This article is a guest post by Melanie Deardorff
Social media marketing advice typically comes with a lot of “Do’s” – things you must do or attempt to be successful. But this morning I woke up thinking about the “Don’ts” … and maybe that’s because Sunday night I was reminded of a Don’t that had nothing to do with social media, but everything to do with giving things the right attention. (I’ll share my goof-up shortly. Just know that hundreds of glass bottles – some broken – were involved.)
Social media marketing “Don’ts” for a health and wellness business
Don’t think you have to learn it all before getting involved. Feeling frustrated you don’t know everything about social media? I pretty much study it for a living and sometimes struggle, too. But it’s not stopping me from using social media, and it shouldn’t stop you. For example: I don’t know much about Google Plus, but I hear people raving about it. So I’ve posted a few things on G+ just to get my feet wet (even though I’m not using it very effectively) and giving myself points for trying. If you’re hanging back for fear of doing something “wrong,” don’t go there. Trust your gut and do a little experimentation with social media for your wellness business.
Don’t try to be on every social network. It’s the quickest way to social media burn-out. Unless you have multiple employees, a virtual assistant or an intern, you can’t be effective sharing content on three, for or more sites. While you can use automation tools, you have to be careful or you could come across as a wellness pro robot. You might have to turn your back on the shiny-object social sites like Instagram (Ooooh, what pretty pictures you have!) or the frustrate-you-to-no-end ones like Facebook (Curse you and your algorithm, too!). Pick one or two to learn and master and give them your all for the foreseeable future or until you have more help. And don’t forget that your blog counts as a site, too, and it will take a lot of your time.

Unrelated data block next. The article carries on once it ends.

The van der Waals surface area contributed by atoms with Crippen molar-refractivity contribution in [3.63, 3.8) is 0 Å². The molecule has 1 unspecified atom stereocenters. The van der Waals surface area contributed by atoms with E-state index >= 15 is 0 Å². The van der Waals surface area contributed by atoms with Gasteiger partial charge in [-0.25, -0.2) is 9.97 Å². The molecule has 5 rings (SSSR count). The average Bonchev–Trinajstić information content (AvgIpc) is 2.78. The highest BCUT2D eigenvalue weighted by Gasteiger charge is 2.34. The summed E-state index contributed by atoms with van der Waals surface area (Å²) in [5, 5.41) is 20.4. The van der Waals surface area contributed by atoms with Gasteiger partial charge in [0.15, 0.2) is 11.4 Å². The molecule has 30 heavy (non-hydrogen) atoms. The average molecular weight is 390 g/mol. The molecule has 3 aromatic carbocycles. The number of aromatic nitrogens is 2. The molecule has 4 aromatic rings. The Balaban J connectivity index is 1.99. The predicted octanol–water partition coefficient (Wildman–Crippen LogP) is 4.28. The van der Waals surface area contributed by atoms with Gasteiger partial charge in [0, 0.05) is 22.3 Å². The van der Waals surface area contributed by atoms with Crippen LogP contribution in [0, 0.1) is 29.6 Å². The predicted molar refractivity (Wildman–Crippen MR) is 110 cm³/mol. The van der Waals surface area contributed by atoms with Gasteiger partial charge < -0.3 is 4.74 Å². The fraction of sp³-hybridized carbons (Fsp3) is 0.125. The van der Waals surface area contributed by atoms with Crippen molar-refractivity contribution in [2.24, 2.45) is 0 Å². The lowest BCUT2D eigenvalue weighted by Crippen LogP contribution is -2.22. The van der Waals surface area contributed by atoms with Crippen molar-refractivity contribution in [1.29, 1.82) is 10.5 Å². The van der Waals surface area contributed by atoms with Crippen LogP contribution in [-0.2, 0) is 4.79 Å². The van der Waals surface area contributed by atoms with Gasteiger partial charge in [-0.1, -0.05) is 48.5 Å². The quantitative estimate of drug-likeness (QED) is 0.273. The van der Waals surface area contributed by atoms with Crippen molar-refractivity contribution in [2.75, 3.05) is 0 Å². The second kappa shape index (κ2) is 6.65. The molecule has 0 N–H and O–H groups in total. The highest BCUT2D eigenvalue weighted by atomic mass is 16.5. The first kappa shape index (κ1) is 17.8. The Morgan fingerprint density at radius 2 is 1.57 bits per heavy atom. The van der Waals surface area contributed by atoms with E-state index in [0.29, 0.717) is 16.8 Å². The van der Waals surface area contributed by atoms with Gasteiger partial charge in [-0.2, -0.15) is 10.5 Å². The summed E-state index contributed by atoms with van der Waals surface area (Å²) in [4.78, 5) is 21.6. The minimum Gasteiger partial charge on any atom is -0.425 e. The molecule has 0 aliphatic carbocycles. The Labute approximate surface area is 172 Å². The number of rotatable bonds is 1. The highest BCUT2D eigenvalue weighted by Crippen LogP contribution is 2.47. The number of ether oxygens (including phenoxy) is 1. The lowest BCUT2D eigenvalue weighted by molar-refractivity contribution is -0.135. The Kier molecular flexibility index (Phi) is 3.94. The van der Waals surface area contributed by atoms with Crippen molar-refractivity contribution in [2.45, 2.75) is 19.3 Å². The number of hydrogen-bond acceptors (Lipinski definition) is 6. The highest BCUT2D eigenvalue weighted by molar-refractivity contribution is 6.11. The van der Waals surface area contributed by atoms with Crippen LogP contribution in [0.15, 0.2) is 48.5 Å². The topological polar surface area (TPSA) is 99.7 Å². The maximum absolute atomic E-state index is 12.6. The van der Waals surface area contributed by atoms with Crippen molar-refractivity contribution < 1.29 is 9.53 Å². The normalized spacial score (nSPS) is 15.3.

Don’t expect to get clients right away. Would you keep using social media even if it wasn’t bringing you business? This is something I asked myself recently. Cold, hard fact: We have to be in this for the long haul. Consider your time spent on social media as an investment, just like your other business-building efforts. While many wellness pros can connect a tweet, Facebook share or blog post to a specific new client, others haven’t been able to yet. Social media takes time and patience, so don’t get frustrated when you’re not seeing the pay-off. Just stay in the game.
Don’t overlook other parts of your business. Social media can be a welcome distraction from the important and often nagging things on your to-do list. But it may not be The ONE Thing you really need to focus on. Like getting clients. Like getting your website up. Like making a follow-up call to a wellness pro you planned to partner with on a workshop. (Speaking of The ONE Thing, I recommend the book by Gary Keller and Jay Papasan. I also enjoyed Jay’s How To Achieve Your Goals ONE THING At A Time podcast.)
Don’t let social media take over your business. Try a focused 30 minutes each day and see what you accomplish.
Melanie Deardorff is a veteran marketer whose focus has been digital and social media marketing since 2009. Based in the U.S. Midwest but transitioning to more of a digital nomad (work from wherever) lifestyle, Melanie partners with companies of all sizes and industries, including nonprofits. A special passion of hers is helping small companies, including health and wellness-focused businesses, stand out and be authentic online.